So whose job is it? Ms Bruce asked. The answer from the Department of Health? It may as well have been white noise.

In the meantime, while the Department of Health avoids it’s responsibilities, around ten mothers a day continue to proceed with a very late term abortion under the assurance that their baby will feel no pain and so does not need painkiller. Yet in the same hospitals, mothers with babies of the same age are assured that their baby will feel no pain because a painkiller will be administered.

This political avoidance has been happening since the late 1980s when the then MP, David Alton, raised the issue in parliament. It was only following the inquiry into foetal sentience that the RCOG formed a working party who published their paper in 1997. They recommended that consultants should consider the need the use of painkillers only for diagnostic or therapeutic procedures on foetuses in utero. Since then, in 2018 alone, 3602 women underwent an abortion at 20 weeks or later without the use of foetal painkiller; many of these will be following the diagnosis of a disability.

Many of these late term abortions will have been a D&E procedure in which, according to RCOG, the ‘fetus is removed in fragments’. In third trimester abortions, babies receive an injection of potassium chloride to effectively induce a heart attack – it can take minutes to several hours to work according to abortion provider BPAS.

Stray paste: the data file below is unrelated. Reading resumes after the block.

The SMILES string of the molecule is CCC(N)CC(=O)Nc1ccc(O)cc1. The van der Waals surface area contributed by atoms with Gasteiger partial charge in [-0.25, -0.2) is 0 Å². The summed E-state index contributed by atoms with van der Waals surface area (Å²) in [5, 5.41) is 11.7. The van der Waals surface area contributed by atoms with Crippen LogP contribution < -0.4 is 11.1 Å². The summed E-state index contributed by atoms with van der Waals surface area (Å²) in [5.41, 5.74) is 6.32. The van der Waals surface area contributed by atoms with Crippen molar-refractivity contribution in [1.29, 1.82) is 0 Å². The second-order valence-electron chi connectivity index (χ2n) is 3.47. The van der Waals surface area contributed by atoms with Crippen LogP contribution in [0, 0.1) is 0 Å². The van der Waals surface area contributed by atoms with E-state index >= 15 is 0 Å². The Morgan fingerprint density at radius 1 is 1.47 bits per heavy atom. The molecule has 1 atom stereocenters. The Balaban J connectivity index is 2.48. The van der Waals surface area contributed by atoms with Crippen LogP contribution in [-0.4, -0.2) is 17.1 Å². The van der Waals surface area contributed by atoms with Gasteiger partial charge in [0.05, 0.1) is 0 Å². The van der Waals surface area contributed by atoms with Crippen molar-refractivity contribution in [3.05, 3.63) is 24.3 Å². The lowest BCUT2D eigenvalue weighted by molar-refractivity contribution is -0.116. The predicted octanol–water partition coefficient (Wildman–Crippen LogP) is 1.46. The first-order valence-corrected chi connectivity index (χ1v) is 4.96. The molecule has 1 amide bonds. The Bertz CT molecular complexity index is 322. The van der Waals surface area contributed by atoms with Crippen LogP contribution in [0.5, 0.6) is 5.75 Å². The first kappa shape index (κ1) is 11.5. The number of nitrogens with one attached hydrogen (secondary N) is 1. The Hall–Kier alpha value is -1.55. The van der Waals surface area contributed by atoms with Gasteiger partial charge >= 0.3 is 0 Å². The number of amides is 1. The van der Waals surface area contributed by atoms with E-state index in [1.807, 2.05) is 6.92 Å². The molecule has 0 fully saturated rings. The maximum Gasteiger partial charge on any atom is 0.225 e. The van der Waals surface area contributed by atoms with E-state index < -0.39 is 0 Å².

Why is there this discrepancy? Why do we provide painkillers for an infant about to undergo spinal surgery in the womb but do not do the same for an infant about to lose his/her life through abortion? Perhaps it is because over time many Obstetrician and Gynaecologist consultants who conscientiously object to abortion have migrated to other medical fields, resulting in a group of polarised mindset without dissenters.

Or, most obviously, perhaps it is because to provide painkillers to a child that is about to have his or her life ended would bring home the reality of what’s going on. It would have a deeply humanising effect on the unborn child, and this is something that abortion supporters are keen to avoid. It would be to acknowledge that there is another human being here who is hurt by abortion. And to admit this might help cause the whole abortion edifice to collapse.

(Photo credit Adobe Stock:MoiraM)

UK mother told to have abortion 10 times after baby found to have disability

A woman from Liverpool, Natalie Halson, was offered an abortion 10 times when she was pregnant with her daughter, Mirabelle, who was diagnosed in the as having spina bifida.